The Devil and Daniel Webster (5 stars)

The Devil and Daniel Webster

(U) 106min

(Eureka DVD retail)


A very welcome release for this diabolically undervalued 1941 masterpiece of 19th century American folklore fantasy. Based on a story by Pulitzer Prize-winning poet-writer Stephen Vincent Benét (upon whose work Seven Brides for Seven Brothers was also based), it’s a version of the Faust myth in which a down-on-his-luck New England farmer sells his soul to the devil, an impish vagrant named Mr Scratch (brilliantly played by Oscar-nominated Walter Huston) whose right of collection seven prosperous years later is challenged by champion of the common man Daniel Webster (Frank Capra regular Edward Arnold) and settled in a court of law populated by the nation’s dead traitors.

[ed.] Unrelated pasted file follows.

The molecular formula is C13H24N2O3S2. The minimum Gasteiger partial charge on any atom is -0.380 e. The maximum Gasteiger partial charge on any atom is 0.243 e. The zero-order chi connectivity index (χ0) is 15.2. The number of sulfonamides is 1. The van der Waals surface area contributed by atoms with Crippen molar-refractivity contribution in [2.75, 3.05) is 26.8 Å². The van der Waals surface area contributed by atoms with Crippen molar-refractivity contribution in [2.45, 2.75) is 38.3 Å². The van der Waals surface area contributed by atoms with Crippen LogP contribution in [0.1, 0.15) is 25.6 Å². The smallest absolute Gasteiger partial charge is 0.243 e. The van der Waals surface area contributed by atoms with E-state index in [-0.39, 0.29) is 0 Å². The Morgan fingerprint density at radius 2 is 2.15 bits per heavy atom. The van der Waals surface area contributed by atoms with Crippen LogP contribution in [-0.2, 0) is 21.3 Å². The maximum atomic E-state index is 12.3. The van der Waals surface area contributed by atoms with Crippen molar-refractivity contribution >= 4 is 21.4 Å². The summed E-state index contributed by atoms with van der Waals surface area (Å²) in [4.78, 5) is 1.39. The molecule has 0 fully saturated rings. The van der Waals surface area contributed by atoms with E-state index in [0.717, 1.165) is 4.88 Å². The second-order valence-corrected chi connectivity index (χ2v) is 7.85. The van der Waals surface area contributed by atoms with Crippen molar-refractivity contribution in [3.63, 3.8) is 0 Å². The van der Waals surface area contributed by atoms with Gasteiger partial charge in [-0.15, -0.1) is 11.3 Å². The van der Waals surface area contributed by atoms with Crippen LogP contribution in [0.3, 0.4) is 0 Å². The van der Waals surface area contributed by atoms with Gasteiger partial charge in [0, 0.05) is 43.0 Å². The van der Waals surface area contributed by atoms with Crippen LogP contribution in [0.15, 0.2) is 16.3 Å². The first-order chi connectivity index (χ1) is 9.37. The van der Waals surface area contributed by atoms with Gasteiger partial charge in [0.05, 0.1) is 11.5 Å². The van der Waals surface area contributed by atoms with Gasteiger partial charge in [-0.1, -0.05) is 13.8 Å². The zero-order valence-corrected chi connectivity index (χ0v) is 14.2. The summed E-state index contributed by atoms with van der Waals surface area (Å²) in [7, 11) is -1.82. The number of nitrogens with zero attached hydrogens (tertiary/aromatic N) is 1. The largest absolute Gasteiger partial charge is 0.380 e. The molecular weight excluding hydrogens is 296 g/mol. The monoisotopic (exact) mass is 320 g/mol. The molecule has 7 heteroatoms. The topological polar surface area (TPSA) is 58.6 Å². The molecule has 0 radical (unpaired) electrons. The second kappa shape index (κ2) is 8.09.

Directed by German émigré William Dieterle from a screenplay by Dan Totheroh and scored by Oscar-winner Bernard Herrmann, it’s a gloriously executed flight of fantasy that comes on like an episode of The Twilight Zone directed by Orson Welles. Also known as All That Money Can Buy, it was ill-advisedly remade in 2004 by Daniel Baldwin with Anthony Hopkins as Webster and – the horror! – Jennifer Love Hewitt as the devil. This director’s cut of the film (it was badly mutilated on its original release) is a beautiful, fully restored transfer and it comes with a lavish 60-page booklet with archival publicity stills, an essay by professor Tony Williams, an article by director William Dieterle and a celebration of the film by author Benét.

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